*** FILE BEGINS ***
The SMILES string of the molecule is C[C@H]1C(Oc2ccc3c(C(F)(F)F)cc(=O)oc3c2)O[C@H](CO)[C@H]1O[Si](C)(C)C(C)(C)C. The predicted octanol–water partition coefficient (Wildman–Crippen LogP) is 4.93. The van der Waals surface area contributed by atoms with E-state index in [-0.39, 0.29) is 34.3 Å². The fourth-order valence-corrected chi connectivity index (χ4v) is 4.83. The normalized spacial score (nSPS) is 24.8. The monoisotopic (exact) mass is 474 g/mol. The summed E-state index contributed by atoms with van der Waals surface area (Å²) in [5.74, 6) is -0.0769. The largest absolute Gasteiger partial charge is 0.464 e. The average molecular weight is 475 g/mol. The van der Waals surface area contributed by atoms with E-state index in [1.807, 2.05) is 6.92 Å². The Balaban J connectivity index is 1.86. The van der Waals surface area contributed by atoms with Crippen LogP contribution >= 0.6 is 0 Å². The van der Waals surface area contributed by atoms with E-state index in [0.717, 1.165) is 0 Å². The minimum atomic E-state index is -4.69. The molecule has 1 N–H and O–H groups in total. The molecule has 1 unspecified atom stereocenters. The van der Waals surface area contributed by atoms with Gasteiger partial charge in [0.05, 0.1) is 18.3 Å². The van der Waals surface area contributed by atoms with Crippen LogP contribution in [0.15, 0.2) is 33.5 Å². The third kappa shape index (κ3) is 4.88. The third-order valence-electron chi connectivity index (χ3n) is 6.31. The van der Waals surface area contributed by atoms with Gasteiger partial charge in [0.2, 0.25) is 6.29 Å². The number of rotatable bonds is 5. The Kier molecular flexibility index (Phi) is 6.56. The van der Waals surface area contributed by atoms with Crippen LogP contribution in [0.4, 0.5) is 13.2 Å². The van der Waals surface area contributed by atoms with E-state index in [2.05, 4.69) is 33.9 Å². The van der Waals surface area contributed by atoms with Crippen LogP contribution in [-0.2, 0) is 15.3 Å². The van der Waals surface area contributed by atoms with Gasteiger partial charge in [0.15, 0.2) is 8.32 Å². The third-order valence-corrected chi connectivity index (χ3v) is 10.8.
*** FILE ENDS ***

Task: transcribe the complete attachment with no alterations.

The SMILES string of the molecule is C[C@H]1C(Oc2ccc3c(C(F)(F)F)cc(=O)oc3c2)O[C@H](CO)[C@H]1O[Si](C)(C)C(C)(C)C. The predicted octanol–water partition coefficient (Wildman–Crippen LogP) is 4.93. The van der Waals surface area contributed by atoms with E-state index in [-0.39, 0.29) is 34.3 Å². The fourth-order valence-corrected chi connectivity index (χ4v) is 4.83. The normalized spacial score (nSPS) is 24.8. The monoisotopic (exact) mass is 474 g/mol. The summed E-state index contributed by atoms with van der Waals surface area (Å²) in [5.74, 6) is -0.0769. The largest absolute Gasteiger partial charge is 0.464 e. The average molecular weight is 475 g/mol. The van der Waals surface area contributed by atoms with E-state index in [1.807, 2.05) is 6.92 Å². The Balaban J connectivity index is 1.86. The van der Waals surface area contributed by atoms with Crippen LogP contribution >= 0.6 is 0 Å². The van der Waals surface area contributed by atoms with E-state index in [0.717, 1.165) is 0 Å². The minimum atomic E-state index is -4.69. The molecule has 1 N–H and O–H groups in total. The molecule has 1 unspecified atom stereocenters. The van der Waals surface area contributed by atoms with Gasteiger partial charge in [0.05, 0.1) is 18.3 Å². The van der Waals surface area contributed by atoms with Crippen LogP contribution in [0.15, 0.2) is 33.5 Å². The third kappa shape index (κ3) is 4.88. The third-order valence-electron chi connectivity index (χ3n) is 6.31. The van der Waals surface area contributed by atoms with Gasteiger partial charge in [0.2, 0.25) is 6.29 Å². The number of rotatable bonds is 5. The Kier molecular flexibility index (Phi) is 6.56. The van der Waals surface area contributed by atoms with Crippen LogP contribution in [0.4, 0.5) is 13.2 Å². The van der Waals surface area contributed by atoms with E-state index in [2.05, 4.69) is 33.9 Å². The van der Waals surface area contributed by atoms with Crippen LogP contribution in [-0.2, 0) is 15.3 Å². The van der Waals surface area contributed by atoms with Gasteiger partial charge in [0.15, 0.2) is 8.32 Å². The third-order valence-corrected chi connectivity index (χ3v) is 10.8.